From my understanding, even if the frequency of a photon is above the threshold frequency, it is not necessary that an electron gets ejected as the photon may have been absorbed by a metal atom multiple layers below the surface, and thus the ejected electron could then get trapped by a metal atom above it.
However, if so then it appears that photoelectric current should have some dependence on the frequency (which it doesn't in my knowledge). This is because the higher KE imparted by the increased frequency would make the probability of electron getting trapped less than before, and thus higher frequency would mean more electrons than before get ejected which implies a greater saturation photocurrent.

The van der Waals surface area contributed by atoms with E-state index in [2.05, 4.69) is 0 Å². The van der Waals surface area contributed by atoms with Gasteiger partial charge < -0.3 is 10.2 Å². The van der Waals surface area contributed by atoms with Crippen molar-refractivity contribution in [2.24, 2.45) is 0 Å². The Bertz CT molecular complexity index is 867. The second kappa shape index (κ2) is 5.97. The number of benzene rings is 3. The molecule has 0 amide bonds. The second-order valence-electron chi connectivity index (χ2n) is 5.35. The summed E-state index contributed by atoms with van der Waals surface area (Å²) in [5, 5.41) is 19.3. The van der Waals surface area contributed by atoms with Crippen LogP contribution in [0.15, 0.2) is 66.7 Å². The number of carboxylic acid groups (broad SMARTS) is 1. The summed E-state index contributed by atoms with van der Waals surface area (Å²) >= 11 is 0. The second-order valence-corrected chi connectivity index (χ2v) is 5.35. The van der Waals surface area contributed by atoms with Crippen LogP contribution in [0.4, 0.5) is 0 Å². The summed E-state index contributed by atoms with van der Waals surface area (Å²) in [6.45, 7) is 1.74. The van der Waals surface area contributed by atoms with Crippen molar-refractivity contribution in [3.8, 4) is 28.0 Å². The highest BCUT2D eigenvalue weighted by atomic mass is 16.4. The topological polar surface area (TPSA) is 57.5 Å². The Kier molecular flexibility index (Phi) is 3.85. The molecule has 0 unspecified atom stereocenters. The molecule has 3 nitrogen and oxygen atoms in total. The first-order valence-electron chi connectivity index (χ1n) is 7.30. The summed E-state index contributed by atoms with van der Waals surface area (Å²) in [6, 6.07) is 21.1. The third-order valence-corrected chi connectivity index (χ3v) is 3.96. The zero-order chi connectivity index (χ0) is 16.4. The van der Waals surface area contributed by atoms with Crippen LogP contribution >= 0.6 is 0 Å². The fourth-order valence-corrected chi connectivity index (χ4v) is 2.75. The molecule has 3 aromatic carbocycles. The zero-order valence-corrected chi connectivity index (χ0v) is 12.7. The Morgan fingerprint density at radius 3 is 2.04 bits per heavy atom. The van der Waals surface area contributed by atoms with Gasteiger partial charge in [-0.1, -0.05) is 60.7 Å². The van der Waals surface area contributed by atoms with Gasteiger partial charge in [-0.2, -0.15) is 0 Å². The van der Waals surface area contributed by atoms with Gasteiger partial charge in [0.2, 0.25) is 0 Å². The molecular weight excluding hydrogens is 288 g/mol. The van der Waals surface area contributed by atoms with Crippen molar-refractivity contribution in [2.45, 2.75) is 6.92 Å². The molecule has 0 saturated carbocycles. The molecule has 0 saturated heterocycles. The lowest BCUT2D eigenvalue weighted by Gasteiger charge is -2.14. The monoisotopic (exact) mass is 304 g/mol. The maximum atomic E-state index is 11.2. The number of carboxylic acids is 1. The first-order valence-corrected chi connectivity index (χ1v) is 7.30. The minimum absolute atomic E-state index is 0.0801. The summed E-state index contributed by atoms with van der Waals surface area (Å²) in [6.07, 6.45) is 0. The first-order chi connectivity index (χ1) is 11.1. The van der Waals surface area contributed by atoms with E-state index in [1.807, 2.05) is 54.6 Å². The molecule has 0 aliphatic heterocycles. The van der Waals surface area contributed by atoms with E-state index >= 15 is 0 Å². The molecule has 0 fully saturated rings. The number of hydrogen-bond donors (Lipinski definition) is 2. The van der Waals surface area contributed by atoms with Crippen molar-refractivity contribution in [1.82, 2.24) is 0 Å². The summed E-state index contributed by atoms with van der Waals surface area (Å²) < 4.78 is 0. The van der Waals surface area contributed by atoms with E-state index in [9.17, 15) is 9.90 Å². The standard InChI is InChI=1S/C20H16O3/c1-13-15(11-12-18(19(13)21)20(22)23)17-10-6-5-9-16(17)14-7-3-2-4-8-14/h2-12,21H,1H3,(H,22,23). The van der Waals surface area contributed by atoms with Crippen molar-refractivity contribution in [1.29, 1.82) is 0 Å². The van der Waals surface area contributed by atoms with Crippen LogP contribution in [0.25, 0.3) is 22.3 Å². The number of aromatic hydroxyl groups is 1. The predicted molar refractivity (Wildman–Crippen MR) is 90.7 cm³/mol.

So is it just that the fraction of electrons that get trapped instead of just having reduced KE is so low (why?) that it's negligible? Or are one of my assumptions wrong
electrons can get trapped by metal atoms above it
the mechanism by which they get trapped is such that higher KE won't even be a factor, irrespective of KE essentially all that were getting trapped before will still get trapped